If you instead wanted to lower the game’s challenge level, it has more overt systems in place to do that through checkpoint flags and invincibility stars – at any point in the pause menu you can choose to have these appear often, rarely, or never. Another thing that helps to alleviate potential frustration is the fact that respawning after dying is near instantaneous – interestingly enough, you do have to press a button to do it. I actually don’t mind this though as it gives you a view of the area where you died to gather information for your next attempt, allows you to take a breather before continuing should you desire it, and if you just want to retry immediately a button press still makes that process very quick. I think the developers did a great job of giving the players options to fine-tune their Mr. Run and Jump experience – however, I can’t help but think that the game is still mostly catered towards folks who love tough platformers (like me). It absolutely can be enjoyed by people who aren’t good at them, but people who are will certainly get more bang for their buck.
No matter your skill level, I think everyone can appreciate Mr. Run and Jump’s presentation. It’s definitely not the most detailed game in the world, but the neon aesthetic is cool looking all the same – and I also like how it serves the gameplay first and foremost. An example is our main character, who normally sports the same color as the world around him, becoming grayed out once he has used his double jump. Furthermore, those colors do a good job at making the realms feel distinct, despite the actual level design and obstacles never really reflecting the environment much.
Something else that differentiates them from each other is the music – and Mr. Run and Jump has an all-around solid line-up of chiptunes. While each world may have only one unique song, levels 2 and 3 do add more parts to it – which is a really fun way of having the soundtrack mark your progression through the world. The music also heavily contributes to the oppressive atmosphere in every world’s final level, which always features the Void continuously chasing you through it. Speaking of the Void, that is supposed to be the game’s main antagonist – in typical platformer fashion though, there is barely a story to speak of. You drive the Void back a bit by completing a world, and that’s kind of it. I thought that maybe our canine companion would do something interesting, considering every level starts with it going ahead of us and then we only see it again at the end of the level, but no. It’s just.. faster at platforming than we are, I guess. At least the sentient eyeball called Mr. Watch and Learn has some amusing (optional) tutorial dialogue.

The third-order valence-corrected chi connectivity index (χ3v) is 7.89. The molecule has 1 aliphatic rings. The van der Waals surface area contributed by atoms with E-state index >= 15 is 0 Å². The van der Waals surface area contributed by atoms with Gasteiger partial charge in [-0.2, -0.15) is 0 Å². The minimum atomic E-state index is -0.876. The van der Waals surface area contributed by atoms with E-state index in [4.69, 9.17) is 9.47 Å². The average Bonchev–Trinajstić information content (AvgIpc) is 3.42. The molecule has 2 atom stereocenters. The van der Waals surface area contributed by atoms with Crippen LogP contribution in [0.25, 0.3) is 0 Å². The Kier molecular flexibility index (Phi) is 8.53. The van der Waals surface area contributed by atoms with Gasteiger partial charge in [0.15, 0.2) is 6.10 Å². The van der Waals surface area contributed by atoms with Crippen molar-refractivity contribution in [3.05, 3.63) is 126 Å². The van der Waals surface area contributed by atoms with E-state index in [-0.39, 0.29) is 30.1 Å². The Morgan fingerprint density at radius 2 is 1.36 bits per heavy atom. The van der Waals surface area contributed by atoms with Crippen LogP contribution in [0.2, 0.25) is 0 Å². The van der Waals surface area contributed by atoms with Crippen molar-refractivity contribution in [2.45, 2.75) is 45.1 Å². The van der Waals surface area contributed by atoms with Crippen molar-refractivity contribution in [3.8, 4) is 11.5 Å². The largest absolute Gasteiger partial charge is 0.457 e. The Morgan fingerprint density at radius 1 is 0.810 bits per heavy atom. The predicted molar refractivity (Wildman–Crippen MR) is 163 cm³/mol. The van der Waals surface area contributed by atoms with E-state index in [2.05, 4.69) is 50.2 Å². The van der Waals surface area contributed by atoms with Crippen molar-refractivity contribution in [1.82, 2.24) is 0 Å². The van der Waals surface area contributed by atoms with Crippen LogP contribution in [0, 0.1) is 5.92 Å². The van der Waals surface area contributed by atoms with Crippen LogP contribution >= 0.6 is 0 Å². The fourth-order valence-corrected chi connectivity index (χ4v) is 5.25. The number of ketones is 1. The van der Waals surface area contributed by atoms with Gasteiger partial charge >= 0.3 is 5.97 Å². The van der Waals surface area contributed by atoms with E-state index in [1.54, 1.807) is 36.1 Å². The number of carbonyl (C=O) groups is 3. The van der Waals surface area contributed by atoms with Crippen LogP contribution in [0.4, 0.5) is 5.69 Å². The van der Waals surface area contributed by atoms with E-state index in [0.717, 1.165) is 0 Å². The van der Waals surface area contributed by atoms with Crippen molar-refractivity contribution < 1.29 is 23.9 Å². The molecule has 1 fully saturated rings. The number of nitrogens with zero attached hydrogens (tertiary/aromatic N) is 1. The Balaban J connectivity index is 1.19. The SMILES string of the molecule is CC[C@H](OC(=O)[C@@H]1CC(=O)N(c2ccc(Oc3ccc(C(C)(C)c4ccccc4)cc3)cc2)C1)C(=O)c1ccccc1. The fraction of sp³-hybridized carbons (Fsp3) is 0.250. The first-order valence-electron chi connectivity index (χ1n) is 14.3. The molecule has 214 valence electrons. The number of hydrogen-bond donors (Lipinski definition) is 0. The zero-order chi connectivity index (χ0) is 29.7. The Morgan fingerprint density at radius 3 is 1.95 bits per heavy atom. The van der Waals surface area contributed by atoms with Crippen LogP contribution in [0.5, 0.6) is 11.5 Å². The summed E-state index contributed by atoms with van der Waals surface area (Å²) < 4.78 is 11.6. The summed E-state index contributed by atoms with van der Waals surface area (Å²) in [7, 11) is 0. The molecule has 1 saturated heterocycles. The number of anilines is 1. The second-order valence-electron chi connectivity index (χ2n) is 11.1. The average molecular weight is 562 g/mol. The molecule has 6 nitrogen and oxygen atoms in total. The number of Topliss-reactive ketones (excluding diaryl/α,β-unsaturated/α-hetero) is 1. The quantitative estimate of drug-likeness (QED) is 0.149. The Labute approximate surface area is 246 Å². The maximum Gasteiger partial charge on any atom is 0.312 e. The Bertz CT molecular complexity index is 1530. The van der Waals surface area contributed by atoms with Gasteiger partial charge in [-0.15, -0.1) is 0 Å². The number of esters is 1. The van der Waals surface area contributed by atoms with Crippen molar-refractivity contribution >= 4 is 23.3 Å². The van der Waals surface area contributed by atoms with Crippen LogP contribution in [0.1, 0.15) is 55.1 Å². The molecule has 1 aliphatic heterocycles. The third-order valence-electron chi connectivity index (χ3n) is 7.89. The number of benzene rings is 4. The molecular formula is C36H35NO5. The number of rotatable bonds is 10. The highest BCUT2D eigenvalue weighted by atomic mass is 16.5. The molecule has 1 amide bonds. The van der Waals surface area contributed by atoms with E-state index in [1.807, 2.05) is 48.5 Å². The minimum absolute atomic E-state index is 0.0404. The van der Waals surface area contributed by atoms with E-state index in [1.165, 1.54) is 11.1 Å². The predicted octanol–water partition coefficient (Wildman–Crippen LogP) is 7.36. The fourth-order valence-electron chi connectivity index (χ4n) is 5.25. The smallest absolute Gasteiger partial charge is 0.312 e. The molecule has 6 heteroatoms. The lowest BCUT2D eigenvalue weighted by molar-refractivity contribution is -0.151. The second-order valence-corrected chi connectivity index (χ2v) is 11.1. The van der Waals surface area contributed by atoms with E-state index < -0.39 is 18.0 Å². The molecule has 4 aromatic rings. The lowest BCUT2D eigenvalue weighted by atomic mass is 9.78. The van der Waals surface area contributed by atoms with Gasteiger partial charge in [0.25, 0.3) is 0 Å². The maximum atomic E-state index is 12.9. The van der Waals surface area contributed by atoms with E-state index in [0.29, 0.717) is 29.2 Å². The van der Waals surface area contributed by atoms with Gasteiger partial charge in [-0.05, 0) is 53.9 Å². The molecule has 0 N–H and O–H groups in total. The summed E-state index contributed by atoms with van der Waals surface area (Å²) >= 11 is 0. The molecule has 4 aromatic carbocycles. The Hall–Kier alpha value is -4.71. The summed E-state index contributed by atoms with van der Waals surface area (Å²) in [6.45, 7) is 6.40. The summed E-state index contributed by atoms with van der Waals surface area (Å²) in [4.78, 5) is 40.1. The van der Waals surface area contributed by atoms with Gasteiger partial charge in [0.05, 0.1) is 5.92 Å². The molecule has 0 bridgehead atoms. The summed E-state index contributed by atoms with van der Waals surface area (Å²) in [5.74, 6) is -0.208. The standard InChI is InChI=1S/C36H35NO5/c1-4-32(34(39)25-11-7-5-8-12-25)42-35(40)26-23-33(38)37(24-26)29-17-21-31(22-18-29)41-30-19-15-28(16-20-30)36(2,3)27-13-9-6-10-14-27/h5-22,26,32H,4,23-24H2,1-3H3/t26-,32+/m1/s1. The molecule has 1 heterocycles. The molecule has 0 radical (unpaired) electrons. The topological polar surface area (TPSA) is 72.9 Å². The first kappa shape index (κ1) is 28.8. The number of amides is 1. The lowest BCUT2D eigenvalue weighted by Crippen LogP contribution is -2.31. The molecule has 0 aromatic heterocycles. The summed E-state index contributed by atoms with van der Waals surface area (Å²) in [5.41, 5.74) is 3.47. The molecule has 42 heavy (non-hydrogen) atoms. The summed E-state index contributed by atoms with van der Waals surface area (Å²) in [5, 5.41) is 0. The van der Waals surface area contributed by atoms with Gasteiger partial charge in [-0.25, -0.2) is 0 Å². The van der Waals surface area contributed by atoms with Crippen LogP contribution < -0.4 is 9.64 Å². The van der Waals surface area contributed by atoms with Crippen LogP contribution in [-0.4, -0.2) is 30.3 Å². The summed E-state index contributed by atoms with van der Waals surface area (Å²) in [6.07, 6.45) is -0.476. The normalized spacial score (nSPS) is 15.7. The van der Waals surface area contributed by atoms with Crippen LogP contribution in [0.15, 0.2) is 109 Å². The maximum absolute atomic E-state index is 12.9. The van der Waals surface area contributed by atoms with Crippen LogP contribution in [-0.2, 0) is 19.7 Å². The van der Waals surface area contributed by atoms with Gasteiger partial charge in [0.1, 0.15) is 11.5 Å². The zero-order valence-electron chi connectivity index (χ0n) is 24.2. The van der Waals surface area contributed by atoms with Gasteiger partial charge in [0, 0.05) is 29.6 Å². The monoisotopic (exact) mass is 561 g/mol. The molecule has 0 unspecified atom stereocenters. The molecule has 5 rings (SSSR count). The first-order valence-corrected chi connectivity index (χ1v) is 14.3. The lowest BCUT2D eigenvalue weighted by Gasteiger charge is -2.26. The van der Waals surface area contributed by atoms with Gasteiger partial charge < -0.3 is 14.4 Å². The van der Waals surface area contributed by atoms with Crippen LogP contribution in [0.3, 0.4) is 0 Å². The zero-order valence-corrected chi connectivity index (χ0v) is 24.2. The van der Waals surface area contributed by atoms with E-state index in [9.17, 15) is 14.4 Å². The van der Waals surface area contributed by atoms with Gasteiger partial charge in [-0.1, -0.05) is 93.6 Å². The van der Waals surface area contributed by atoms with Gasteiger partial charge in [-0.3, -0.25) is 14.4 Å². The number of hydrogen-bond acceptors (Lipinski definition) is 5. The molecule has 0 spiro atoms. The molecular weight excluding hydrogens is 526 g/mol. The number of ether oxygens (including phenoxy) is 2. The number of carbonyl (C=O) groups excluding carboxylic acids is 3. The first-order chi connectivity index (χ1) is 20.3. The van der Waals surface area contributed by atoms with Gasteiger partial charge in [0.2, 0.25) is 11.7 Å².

Lastly, let’s discuss that second playthrough I mentioned earlier. The reason I had to give Mr. Run and Jump another go is because I couldn’t actually beat it the first time. Why was I unable to beat the game, you may ask? Was it too hard? No, it only consistently crashed at the exact moment I was one inch away from beating the final level. And by consistently, I really do mean consistently – I played that level more than ten times, and the result was always the same. I had to know if this was a problem with the save file or with the game itself, and thus my second playthrough was born. Luckily it brought nothing but good news: it was a save file problem, and I relished the game even more after experiencing it through that new “collectible-less” lens – I could see how much I already improved compared to my first journey, and that’s the hallmark of a fantastic platformer to me. Still, I hope a stability patch is in the works regardless because having a spot that even has the potential to regularly crash the game – especially when it is literally a millisecond away from the credits – is not exactly great.
Overall, I had a lovely time with Mr. Run and Jump. It has pretty much everything I could ask for in a 2D platformer: responsive controls, fun movement options, solid level design, and adequate production values. The game is difficult but also has enough options to accommodate most skill levels – nevertheless, as discussed earlier, people who love the challenge shall probably get the most out of it. To those people, it’s an easy recommend from me. If you’re more of a casual platformer fan, Mr. Run and Jump is still entertaining – just be aware that the game will likely be less of a time investment, for better and for worse.